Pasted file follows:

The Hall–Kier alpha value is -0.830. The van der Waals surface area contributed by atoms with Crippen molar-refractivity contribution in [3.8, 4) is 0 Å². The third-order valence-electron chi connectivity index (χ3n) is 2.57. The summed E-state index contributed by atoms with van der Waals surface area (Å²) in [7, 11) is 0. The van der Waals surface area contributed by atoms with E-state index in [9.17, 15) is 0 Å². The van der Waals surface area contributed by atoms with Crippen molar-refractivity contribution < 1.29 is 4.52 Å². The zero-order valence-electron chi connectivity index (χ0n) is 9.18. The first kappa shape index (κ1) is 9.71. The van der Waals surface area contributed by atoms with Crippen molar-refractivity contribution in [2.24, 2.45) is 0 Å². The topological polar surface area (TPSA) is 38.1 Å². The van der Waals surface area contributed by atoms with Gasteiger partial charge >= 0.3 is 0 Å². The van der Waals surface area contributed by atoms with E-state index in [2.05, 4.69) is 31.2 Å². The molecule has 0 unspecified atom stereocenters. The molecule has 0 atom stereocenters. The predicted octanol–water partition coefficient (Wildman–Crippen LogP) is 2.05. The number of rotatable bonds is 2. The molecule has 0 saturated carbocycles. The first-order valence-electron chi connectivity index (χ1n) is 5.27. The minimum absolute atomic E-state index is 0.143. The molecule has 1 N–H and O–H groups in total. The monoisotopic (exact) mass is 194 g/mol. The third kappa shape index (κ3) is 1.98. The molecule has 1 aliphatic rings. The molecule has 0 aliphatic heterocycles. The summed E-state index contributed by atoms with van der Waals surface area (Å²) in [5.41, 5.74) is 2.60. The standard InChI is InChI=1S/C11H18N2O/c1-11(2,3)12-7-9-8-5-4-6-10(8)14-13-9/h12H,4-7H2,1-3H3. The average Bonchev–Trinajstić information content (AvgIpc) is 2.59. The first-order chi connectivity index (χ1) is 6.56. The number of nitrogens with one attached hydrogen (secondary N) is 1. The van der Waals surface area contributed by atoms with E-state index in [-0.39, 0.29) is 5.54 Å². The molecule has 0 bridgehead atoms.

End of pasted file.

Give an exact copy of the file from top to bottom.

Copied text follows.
The Hall–Kier alpha value is -0.830. The van der Waals surface area contributed by atoms with Crippen molar-refractivity contribution in [3.8, 4) is 0 Å². The third-order valence-electron chi connectivity index (χ3n) is 2.57. The summed E-state index contributed by atoms with van der Waals surface area (Å²) in [7, 11) is 0. The van der Waals surface area contributed by atoms with E-state index in [9.17, 15) is 0 Å². The van der Waals surface area contributed by atoms with Crippen molar-refractivity contribution < 1.29 is 4.52 Å². The zero-order valence-electron chi connectivity index (χ0n) is 9.18. The first kappa shape index (κ1) is 9.71. The van der Waals surface area contributed by atoms with Crippen molar-refractivity contribution in [2.24, 2.45) is 0 Å². The topological polar surface area (TPSA) is 38.1 Å². The van der Waals surface area contributed by atoms with Gasteiger partial charge >= 0.3 is 0 Å². The van der Waals surface area contributed by atoms with E-state index in [2.05, 4.69) is 31.2 Å². The molecule has 0 unspecified atom stereocenters. The molecule has 0 atom stereocenters. The predicted octanol–water partition coefficient (Wildman–Crippen LogP) is 2.05. The number of rotatable bonds is 2. The molecule has 0 saturated carbocycles. The first-order valence-electron chi connectivity index (χ1n) is 5.27. The minimum absolute atomic E-state index is 0.143. The molecule has 1 N–H and O–H groups in total. The monoisotopic (exact) mass is 194 g/mol. The third kappa shape index (κ3) is 1.98. The molecule has 1 aliphatic rings. The molecule has 0 aliphatic heterocycles. The summed E-state index contributed by atoms with van der Waals surface area (Å²) in [5.41, 5.74) is 2.60. The standard InChI is InChI=1S/C11H18N2O/c1-11(2,3)12-7-9-8-5-4-6-10(8)14-13-9/h12H,4-7H2,1-3H3. The average Bonchev–Trinajstić information content (AvgIpc) is 2.59. The first-order chi connectivity index (χ1) is 6.56. The number of nitrogens with one attached hydrogen (secondary N) is 1. The van der Waals surface area contributed by atoms with E-state index in [-0.39, 0.29) is 5.54 Å². The molecule has 0 bridgehead atoms.